Short and sweet

Shrubs are such du­ti­ful an­chor plants, it’s all too easy to for­get that they don’t live for­ever. For those with short but bril­liant lives, Frank has an in­surance plan

Gardens Illustrated Magazine - - Contents - WORDS FRANK RO­NAN IL­LUS­TRA­TION RACHEL VIC­TO­RIA HILLIS

We think of shrubs as per­ma­nent gar­den fix­tures, but for colum­nist Frank Ro­nan the best are those with short but bril­liant lives

We like to think of the trees and shrubs in our gar­dens as per­ma­nent fix­tures. We call them an­chor plants and they are ex­pected to re­main, du­ti­fully, hold­ing the gar­den to­gether. If we change our minds about one and, won­der­ing what made us plant it in that spot to be­gin with, wish it dead, we tend to de­lay the ex­e­cu­tion, de­spair­ing of what to do with the aw­ful gap it will leave. For­tu­nately, some things, by their ten­dency to a short and bril­liant life, do the dirty work for us, and pro­vide the les­son that it is good to move your an­chors from time to time.

It is im­pos­si­ble to think that any­one has ever tired of their Cean­othus ‘Puget Blue’. There are over­whelm­ing spec­i­mens (if not of ac­tual ‘Puget Blue’, some­thing sim­i­lar) in Lon­don squares, of a height and breadth that we provin­cials with our wind and frost could never dream of. I give my cean­oth­uses ten years and if they make it to fif­teen would ex­pect a tele­gram from the Queen.

But then, this not be­ing Cal­i­for­nia, it was al­ways as­ton­ish­ing and de­light­ful that they would con­de­scend to re­main with me for any length of time at all. When I did get to live in Cal­i­for­nia it was a great dis­ap­point­ment to see how shabby and un­re­mark­able the wild cean­oth­uses were com­pared to the hy­brids we know in our gar­dens. And more dev­as­tat­ing to dis­cover, on a trip to the Puget Sound in Wash­ing­ton, that ‘Puget Blue’ doesn’t like it there at all. We have the best of it, and you only have to re­mem­ber to plant an­other cean­othus ev­ery few years to have one com­ing along, one in full fig and one on the way out. They will last longer with the drainage and heat of a wall, so long as you can give them el­bow room – for a hard prun­ing is cer­tain death – but look best, I think, freely stand­ing and thor­oughly staked in a bor­der, where the elec­tric mop of fire­works can have full ef­fect.

The death of my first Elaeag­nus ‘Quick­sil­ver’ was a bit­ter blow. It was an early tri­umph in its bor­der and I had been rec­om­mend­ing it by de­fault to any­one who asked for any kind of ad­vice. Luck­ily, I have my own higher or­a­cles to con­sult and they all as­sured me that that was what ‘Quick­sil­ver’ did, and that it was as un­pre­dictable as it was in­evitable. More for­tu­nate still I had been pot­ting up some of the prodi­giously pro­duced suck­ers to give away.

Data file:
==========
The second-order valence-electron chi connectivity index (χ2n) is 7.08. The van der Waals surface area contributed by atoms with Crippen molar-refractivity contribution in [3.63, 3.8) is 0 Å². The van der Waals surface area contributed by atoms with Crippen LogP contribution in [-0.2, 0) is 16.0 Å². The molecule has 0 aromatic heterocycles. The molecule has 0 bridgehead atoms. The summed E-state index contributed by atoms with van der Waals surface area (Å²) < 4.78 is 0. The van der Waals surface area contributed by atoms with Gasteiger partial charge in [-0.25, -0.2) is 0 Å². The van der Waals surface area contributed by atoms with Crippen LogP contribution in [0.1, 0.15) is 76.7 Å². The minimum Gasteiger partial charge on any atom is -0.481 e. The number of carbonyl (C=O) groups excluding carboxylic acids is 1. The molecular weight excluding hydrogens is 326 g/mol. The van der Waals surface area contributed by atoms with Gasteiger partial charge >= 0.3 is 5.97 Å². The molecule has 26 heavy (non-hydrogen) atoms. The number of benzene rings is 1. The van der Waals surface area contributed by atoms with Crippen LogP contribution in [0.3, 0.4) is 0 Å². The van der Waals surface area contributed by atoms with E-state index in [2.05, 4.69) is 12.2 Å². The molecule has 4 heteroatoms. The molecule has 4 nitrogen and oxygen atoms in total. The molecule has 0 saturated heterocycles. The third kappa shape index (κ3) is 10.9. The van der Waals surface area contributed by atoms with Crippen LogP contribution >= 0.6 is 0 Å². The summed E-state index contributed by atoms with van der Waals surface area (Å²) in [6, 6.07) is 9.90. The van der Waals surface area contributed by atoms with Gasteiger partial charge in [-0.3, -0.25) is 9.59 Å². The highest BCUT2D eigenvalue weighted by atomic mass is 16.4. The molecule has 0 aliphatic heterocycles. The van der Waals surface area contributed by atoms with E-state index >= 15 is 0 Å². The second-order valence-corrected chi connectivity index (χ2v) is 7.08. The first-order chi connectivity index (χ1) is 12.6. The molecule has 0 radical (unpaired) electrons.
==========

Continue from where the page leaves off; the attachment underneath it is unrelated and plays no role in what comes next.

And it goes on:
Thought to be a hy­brid of the old world Elaeag­nus an­gus­ti­fo­lia and the new world E. com­mu­tata, but some­times spec­u­lated oth­er­wise, its chief joy comes from the flow­ers which you’ll smell be­fore you see them. The scent can fill the gar­den on a good day, leav­ing the unini­ti­ated be­wil­dered by the near in­vis­i­bil­ity of the flow­ers. The sec­ond glory is in the grace of the sil­ver fo­liage, su­pe­rior, in my opin­ion, to the more of­ten lauded sil­ver pear. The suck­ers give you plenty of scope to play with new lo­ca­tions. I have even put a few in the bound­ary hedge. The dry­ness and com­pe­ti­tion there may just en­cour­age them to live a lit­tle longer.

Daphnes are more no­to­ri­ous for death than opera hero­ines. Daphne bholua, which be­gan flow­er­ing soon af­ter Christ­mas and is only just now fin­ish­ing, has be­come in­dis­pens­able to me. It is not so easy to prop­a­gate and has only re­cently be­come pass­ably avail­able. Still, when­ever I see it for sale I tend to buy three, if they are good. Two are planted, of which one will prob­a­bly ex­pire soon­ish while the other thrives for the mo­ment. The third is sen­tenced to a pot as back-up. By this strat­egy I can have two or three de­cent-sized plants in the gar­den at the same time, which is the min­i­mum for de­cency. Other daphnes, if you can grow them, should have the same in­surance pre­mium paid. It may seem like at­tri­tion, but the scent is worth the price.


Frank Ro­nan is a nov­el­ist who lives and gar­dens in Worces­ter­shire.

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